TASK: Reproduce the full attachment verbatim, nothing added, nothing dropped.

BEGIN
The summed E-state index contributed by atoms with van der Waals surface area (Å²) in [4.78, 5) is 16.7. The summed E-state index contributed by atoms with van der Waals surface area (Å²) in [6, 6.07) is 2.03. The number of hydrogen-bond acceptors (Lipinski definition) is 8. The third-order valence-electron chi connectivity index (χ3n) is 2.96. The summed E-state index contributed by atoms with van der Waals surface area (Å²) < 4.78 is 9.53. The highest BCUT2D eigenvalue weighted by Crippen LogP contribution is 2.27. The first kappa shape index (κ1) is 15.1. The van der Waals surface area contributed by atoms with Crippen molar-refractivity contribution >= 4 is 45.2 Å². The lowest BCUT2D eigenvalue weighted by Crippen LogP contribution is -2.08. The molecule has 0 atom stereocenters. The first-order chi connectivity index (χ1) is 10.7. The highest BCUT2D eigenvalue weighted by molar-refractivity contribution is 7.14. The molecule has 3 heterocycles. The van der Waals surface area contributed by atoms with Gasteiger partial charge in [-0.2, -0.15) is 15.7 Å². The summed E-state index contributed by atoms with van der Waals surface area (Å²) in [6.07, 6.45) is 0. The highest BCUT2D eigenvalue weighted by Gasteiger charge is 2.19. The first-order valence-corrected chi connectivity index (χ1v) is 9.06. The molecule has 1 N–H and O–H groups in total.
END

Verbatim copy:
The summed E-state index contributed by atoms with van der Waals surface area (Å²) in [4.78, 5) is 16.7. The summed E-state index contributed by atoms with van der Waals surface area (Å²) in [6, 6.07) is 2.03. The number of hydrogen-bond acceptors (Lipinski definition) is 8. The third-order valence-electron chi connectivity index (χ3n) is 2.96. The summed E-state index contributed by atoms with van der Waals surface area (Å²) < 4.78 is 9.53. The highest BCUT2D eigenvalue weighted by Crippen LogP contribution is 2.27. The first kappa shape index (κ1) is 15.1. The van der Waals surface area contributed by atoms with Crippen molar-refractivity contribution >= 4 is 45.2 Å². The lowest BCUT2D eigenvalue weighted by Crippen LogP contribution is -2.08. The molecule has 0 atom stereocenters. The first-order chi connectivity index (χ1) is 10.7. The highest BCUT2D eigenvalue weighted by molar-refractivity contribution is 7.14. The molecule has 3 heterocycles. The van der Waals surface area contributed by atoms with Gasteiger partial charge in [-0.2, -0.15) is 15.7 Å². The summed E-state index contributed by atoms with van der Waals surface area (Å²) in [6.07, 6.45) is 0. The highest BCUT2D eigenvalue weighted by Gasteiger charge is 2.19. The first-order valence-corrected chi connectivity index (χ1v) is 9.06. The molecule has 1 N–H and O–H groups in total.